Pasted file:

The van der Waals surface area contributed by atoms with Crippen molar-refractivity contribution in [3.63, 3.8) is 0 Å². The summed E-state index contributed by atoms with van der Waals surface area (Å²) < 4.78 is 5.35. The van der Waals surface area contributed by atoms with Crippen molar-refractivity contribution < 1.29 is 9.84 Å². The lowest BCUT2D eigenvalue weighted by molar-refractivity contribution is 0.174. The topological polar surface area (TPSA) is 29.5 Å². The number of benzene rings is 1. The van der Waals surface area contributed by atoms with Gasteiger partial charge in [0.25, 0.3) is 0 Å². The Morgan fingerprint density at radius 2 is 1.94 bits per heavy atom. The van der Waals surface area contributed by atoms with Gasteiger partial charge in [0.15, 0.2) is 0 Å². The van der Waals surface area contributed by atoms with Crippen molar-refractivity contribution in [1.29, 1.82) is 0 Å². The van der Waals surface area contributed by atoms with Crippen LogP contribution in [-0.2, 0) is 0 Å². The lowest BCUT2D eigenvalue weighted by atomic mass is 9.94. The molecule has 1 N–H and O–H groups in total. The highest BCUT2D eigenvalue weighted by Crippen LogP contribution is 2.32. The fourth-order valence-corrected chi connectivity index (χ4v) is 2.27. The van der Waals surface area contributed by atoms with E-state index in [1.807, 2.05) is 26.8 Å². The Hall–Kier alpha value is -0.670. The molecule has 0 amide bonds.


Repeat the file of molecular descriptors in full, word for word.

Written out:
The van der Waals surface area contributed by atoms with Crippen molar-refractivity contribution in [3.63, 3.8) is 0 Å². The summed E-state index contributed by atoms with van der Waals surface area (Å²) < 4.78 is 5.35. The van der Waals surface area contributed by atoms with Crippen molar-refractivity contribution < 1.29 is 9.84 Å². The lowest BCUT2D eigenvalue weighted by molar-refractivity contribution is 0.174. The topological polar surface area (TPSA) is 29.5 Å². The number of benzene rings is 1. The van der Waals surface area contributed by atoms with Gasteiger partial charge in [0.25, 0.3) is 0 Å². The Morgan fingerprint density at radius 2 is 1.94 bits per heavy atom. The van der Waals surface area contributed by atoms with Gasteiger partial charge in [0.15, 0.2) is 0 Å². The van der Waals surface area contributed by atoms with Crippen molar-refractivity contribution in [1.29, 1.82) is 0 Å². The van der Waals surface area contributed by atoms with Crippen LogP contribution in [-0.2, 0) is 0 Å². The lowest BCUT2D eigenvalue weighted by atomic mass is 9.94. The molecule has 1 N–H and O–H groups in total. The highest BCUT2D eigenvalue weighted by Crippen LogP contribution is 2.32. The fourth-order valence-corrected chi connectivity index (χ4v) is 2.27. The van der Waals surface area contributed by atoms with E-state index in [1.807, 2.05) is 26.8 Å². The Hall–Kier alpha value is -0.670. The molecule has 0 amide bonds.